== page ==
This is where things go careening off the tracks. First, the pharmacist should have recognized the very personal nature of this exchange and taken the patient to a discrete location for a private consultation. Most pharmacies have a consultation room and if not can find a private space. Retail pharmacies prominently display a large HIPAA sign that explain patient privacy protections. The dilemma for retail pharmacies is that the area where patients pick up their prescriptions is not private. Oh, we may have a little plastic divider shield, but if you look at most retail pharmacies there is little barrier between the pharmacist and patient at the counter and the patients waiting in line to be next or even in the waiting area. Do patients in this situation implicitly give up their privacy rights simply by being there willingly? To me, this particular situation was handled poorly by the pharmacist and the patient, but the pharmacist, as the professional, failed to act professionally in respect to patient privacy. Yes, the patient chose to discuss the details in this setting and then further on social media. At the pharmacy counter, however, the pharmacy staff should realize the obligation for discretion and act upon it. I have asked hundreds of patients to join me in our consultation room or another private space to discuss sensitive issues. Most pharmacists I know would do the same.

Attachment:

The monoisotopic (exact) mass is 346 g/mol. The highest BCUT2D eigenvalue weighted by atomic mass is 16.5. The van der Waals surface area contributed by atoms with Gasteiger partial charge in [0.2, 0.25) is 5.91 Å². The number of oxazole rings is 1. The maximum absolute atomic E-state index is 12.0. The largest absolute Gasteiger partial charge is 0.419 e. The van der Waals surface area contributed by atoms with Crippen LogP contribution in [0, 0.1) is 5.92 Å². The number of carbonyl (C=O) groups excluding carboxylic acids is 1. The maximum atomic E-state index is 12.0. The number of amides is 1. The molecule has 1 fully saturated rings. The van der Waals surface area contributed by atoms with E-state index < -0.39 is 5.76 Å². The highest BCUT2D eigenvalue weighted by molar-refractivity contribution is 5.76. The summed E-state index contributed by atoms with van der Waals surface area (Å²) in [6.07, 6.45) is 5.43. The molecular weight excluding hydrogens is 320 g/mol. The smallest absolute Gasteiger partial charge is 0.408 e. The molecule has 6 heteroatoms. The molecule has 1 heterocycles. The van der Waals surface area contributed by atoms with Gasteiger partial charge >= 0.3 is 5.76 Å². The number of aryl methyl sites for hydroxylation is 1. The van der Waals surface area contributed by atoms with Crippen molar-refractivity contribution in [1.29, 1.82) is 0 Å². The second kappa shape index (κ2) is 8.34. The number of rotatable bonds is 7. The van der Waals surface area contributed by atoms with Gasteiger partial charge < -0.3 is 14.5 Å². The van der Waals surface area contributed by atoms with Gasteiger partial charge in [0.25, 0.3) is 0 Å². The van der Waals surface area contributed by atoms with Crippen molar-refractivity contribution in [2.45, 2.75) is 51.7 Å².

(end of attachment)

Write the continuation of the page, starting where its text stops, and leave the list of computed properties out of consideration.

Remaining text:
The moral objection to filling a prescription is supported in most pharmacy organizations and each of them that I have seen advise the pharmacist to provide another means for the patient to acquire the medication. This did eventually happen and there is some disagreement as to why it took from Thursday to Saturday for the Rx to be filled and picked up. One side claims that there were other pharmacists in the pharmacy the day the Rx was first presented and they were not asked if they would fill the prescription, while others say that the pharmacist did transfer the Rx to another Walgreens that would fill the Rx and it was the patient that delayed picking it up. Some of the latter have claimed that on Friday the patient was too busy giving interviews to TV news outlets and playing the victim card. Perhaps there is some truth to both sides. I will let the Arizona State Board Of Pharmacy complete their investigation and trust they will come closer to the truth better than any individual possibly might.

Pharmacists are presented with medical dilemmas every day. I have refused to fill many prescriptions. Some of those have been fraudulent, some have been presented by obvious drug seekers using multiple doctors or other schemes, and others were instances where I considered the health and safety of the patient in jeopardy. I personally believe that is the scope of our practice. We should fill all legitimate prescriptions unless the physical or mental health or safety of the patient would be put at risk. I do not believe that we should be making religious or moral judgements when assessing the appropriateness of a particular drug for a particular patient.